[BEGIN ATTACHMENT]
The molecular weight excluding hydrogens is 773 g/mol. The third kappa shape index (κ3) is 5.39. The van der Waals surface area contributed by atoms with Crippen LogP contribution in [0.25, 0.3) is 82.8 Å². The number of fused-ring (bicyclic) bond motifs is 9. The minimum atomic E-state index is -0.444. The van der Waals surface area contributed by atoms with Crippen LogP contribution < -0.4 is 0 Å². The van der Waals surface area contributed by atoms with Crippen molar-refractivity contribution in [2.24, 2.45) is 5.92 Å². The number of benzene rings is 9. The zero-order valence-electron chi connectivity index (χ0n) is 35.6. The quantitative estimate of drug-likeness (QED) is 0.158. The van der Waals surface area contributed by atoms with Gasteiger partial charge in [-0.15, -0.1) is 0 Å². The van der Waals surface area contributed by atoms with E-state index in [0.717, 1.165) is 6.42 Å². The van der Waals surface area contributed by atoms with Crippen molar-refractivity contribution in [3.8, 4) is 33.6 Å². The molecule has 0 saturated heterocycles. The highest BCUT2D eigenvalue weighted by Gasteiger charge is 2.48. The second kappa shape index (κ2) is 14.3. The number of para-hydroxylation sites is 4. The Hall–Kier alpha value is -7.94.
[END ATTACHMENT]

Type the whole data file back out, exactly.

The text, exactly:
The molecular weight excluding hydrogens is 773 g/mol. The third kappa shape index (κ3) is 5.39. The van der Waals surface area contributed by atoms with Crippen LogP contribution in [0.25, 0.3) is 82.8 Å². The number of fused-ring (bicyclic) bond motifs is 9. The minimum atomic E-state index is -0.444. The van der Waals surface area contributed by atoms with Crippen LogP contribution < -0.4 is 0 Å². The van der Waals surface area contributed by atoms with Crippen molar-refractivity contribution in [2.24, 2.45) is 5.92 Å². The number of benzene rings is 9. The zero-order valence-electron chi connectivity index (χ0n) is 35.6. The quantitative estimate of drug-likeness (QED) is 0.158. The van der Waals surface area contributed by atoms with Gasteiger partial charge in [-0.15, -0.1) is 0 Å². The van der Waals surface area contributed by atoms with E-state index in [0.717, 1.165) is 6.42 Å². The van der Waals surface area contributed by atoms with Crippen molar-refractivity contribution in [3.8, 4) is 33.6 Å². The molecule has 0 saturated heterocycles. The highest BCUT2D eigenvalue weighted by Gasteiger charge is 2.48. The second kappa shape index (κ2) is 14.3. The number of para-hydroxylation sites is 4. The Hall–Kier alpha value is -7.94.